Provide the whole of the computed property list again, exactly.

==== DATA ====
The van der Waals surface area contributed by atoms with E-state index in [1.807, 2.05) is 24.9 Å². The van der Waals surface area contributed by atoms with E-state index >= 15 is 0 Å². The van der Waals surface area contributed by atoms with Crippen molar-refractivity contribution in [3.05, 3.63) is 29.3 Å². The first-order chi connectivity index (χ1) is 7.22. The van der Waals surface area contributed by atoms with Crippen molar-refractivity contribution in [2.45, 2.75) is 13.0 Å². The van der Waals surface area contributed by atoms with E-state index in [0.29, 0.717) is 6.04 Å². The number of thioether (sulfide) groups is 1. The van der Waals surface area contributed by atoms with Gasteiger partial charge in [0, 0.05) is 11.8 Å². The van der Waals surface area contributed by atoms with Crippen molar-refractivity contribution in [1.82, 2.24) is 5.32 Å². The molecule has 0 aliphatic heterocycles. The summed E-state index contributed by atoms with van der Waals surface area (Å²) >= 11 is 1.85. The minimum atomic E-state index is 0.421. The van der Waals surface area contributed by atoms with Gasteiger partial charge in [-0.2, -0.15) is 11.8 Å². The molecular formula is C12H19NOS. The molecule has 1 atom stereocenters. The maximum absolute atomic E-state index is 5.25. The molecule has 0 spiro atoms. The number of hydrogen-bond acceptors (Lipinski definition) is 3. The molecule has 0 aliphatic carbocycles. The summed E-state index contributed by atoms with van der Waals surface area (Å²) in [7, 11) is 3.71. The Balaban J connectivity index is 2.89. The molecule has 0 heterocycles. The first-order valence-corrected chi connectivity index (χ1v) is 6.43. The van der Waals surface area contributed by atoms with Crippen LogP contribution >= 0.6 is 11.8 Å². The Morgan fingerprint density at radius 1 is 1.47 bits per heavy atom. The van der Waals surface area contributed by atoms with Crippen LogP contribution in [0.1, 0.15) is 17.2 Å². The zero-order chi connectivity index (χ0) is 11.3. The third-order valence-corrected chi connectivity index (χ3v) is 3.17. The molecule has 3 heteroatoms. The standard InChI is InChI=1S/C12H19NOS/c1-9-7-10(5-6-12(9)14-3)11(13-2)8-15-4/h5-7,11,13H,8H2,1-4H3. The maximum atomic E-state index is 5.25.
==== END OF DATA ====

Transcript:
The van der Waals surface area contributed by atoms with E-state index in [1.807, 2.05) is 24.9 Å². The van der Waals surface area contributed by atoms with E-state index >= 15 is 0 Å². The van der Waals surface area contributed by atoms with Crippen molar-refractivity contribution in [3.05, 3.63) is 29.3 Å². The first-order chi connectivity index (χ1) is 7.22. The van der Waals surface area contributed by atoms with Crippen molar-refractivity contribution in [2.45, 2.75) is 13.0 Å². The van der Waals surface area contributed by atoms with E-state index in [0.29, 0.717) is 6.04 Å². The number of thioether (sulfide) groups is 1. The van der Waals surface area contributed by atoms with Gasteiger partial charge in [0, 0.05) is 11.8 Å². The van der Waals surface area contributed by atoms with Crippen molar-refractivity contribution in [1.82, 2.24) is 5.32 Å². The molecule has 0 aliphatic heterocycles. The summed E-state index contributed by atoms with van der Waals surface area (Å²) >= 11 is 1.85. The minimum atomic E-state index is 0.421. The van der Waals surface area contributed by atoms with Gasteiger partial charge in [-0.2, -0.15) is 11.8 Å². The molecular formula is C12H19NOS. The molecule has 1 atom stereocenters. The maximum absolute atomic E-state index is 5.25. The molecule has 0 spiro atoms. The number of hydrogen-bond acceptors (Lipinski definition) is 3. The molecule has 0 aliphatic carbocycles. The summed E-state index contributed by atoms with van der Waals surface area (Å²) in [7, 11) is 3.71. The Balaban J connectivity index is 2.89. The molecule has 0 heterocycles. The first-order valence-corrected chi connectivity index (χ1v) is 6.43. The van der Waals surface area contributed by atoms with Crippen LogP contribution >= 0.6 is 11.8 Å². The Morgan fingerprint density at radius 1 is 1.47 bits per heavy atom. The van der Waals surface area contributed by atoms with Crippen LogP contribution in [0.1, 0.15) is 17.2 Å². The zero-order chi connectivity index (χ0) is 11.3. The third-order valence-corrected chi connectivity index (χ3v) is 3.17. The molecule has 3 heteroatoms. The standard InChI is InChI=1S/C12H19NOS/c1-9-7-10(5-6-12(9)14-3)11(13-2)8-15-4/h5-7,11,13H,8H2,1-4H3. The maximum atomic E-state index is 5.25.